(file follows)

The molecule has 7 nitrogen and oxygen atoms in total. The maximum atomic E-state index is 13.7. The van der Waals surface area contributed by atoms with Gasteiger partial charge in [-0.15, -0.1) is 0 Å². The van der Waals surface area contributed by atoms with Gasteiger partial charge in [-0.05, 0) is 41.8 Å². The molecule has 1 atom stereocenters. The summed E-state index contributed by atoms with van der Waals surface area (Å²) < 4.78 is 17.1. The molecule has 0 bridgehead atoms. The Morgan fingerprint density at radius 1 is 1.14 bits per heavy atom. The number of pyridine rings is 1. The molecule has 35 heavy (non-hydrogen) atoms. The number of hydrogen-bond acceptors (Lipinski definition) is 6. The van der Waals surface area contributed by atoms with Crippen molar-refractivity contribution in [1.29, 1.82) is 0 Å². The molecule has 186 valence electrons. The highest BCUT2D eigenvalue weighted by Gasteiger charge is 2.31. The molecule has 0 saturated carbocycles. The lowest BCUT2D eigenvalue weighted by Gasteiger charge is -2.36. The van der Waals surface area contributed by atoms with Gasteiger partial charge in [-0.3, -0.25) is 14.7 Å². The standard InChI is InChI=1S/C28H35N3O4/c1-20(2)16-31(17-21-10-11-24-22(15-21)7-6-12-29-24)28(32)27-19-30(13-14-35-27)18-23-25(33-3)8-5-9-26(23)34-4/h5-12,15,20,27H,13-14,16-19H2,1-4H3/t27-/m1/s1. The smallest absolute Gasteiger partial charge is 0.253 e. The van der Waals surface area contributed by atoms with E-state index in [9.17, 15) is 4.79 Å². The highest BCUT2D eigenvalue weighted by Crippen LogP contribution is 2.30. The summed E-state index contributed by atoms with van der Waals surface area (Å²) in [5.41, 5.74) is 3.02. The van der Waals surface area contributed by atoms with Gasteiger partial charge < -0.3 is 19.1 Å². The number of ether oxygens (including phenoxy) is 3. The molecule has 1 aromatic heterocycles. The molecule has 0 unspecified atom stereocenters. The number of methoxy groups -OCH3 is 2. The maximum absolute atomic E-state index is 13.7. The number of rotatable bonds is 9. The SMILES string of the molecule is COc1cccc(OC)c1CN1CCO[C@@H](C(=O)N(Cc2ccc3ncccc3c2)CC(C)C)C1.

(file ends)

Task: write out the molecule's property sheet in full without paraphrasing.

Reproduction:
The molecule has 7 nitrogen and oxygen atoms in total. The maximum atomic E-state index is 13.7. The van der Waals surface area contributed by atoms with Gasteiger partial charge in [-0.15, -0.1) is 0 Å². The van der Waals surface area contributed by atoms with Gasteiger partial charge in [-0.05, 0) is 41.8 Å². The molecule has 1 atom stereocenters. The summed E-state index contributed by atoms with van der Waals surface area (Å²) < 4.78 is 17.1. The molecule has 0 bridgehead atoms. The Morgan fingerprint density at radius 1 is 1.14 bits per heavy atom. The number of pyridine rings is 1. The molecule has 35 heavy (non-hydrogen) atoms. The number of hydrogen-bond acceptors (Lipinski definition) is 6. The van der Waals surface area contributed by atoms with Crippen molar-refractivity contribution in [1.29, 1.82) is 0 Å². The molecule has 186 valence electrons. The highest BCUT2D eigenvalue weighted by Gasteiger charge is 2.31. The molecule has 0 saturated carbocycles. The lowest BCUT2D eigenvalue weighted by Gasteiger charge is -2.36. The van der Waals surface area contributed by atoms with Gasteiger partial charge in [-0.3, -0.25) is 14.7 Å². The standard InChI is InChI=1S/C28H35N3O4/c1-20(2)16-31(17-21-10-11-24-22(15-21)7-6-12-29-24)28(32)27-19-30(13-14-35-27)18-23-25(33-3)8-5-9-26(23)34-4/h5-12,15,20,27H,13-14,16-19H2,1-4H3/t27-/m1/s1. The smallest absolute Gasteiger partial charge is 0.253 e. The van der Waals surface area contributed by atoms with E-state index in [9.17, 15) is 4.79 Å². The highest BCUT2D eigenvalue weighted by Crippen LogP contribution is 2.30. The summed E-state index contributed by atoms with van der Waals surface area (Å²) in [5.41, 5.74) is 3.02. The van der Waals surface area contributed by atoms with Gasteiger partial charge < -0.3 is 19.1 Å². The number of ether oxygens (including phenoxy) is 3. The molecule has 1 aromatic heterocycles. The molecule has 0 unspecified atom stereocenters. The number of methoxy groups -OCH3 is 2. The maximum absolute atomic E-state index is 13.7. The number of rotatable bonds is 9. The SMILES string of the molecule is COc1cccc(OC)c1CN1CCO[C@@H](C(=O)N(Cc2ccc3ncccc3c2)CC(C)C)C1.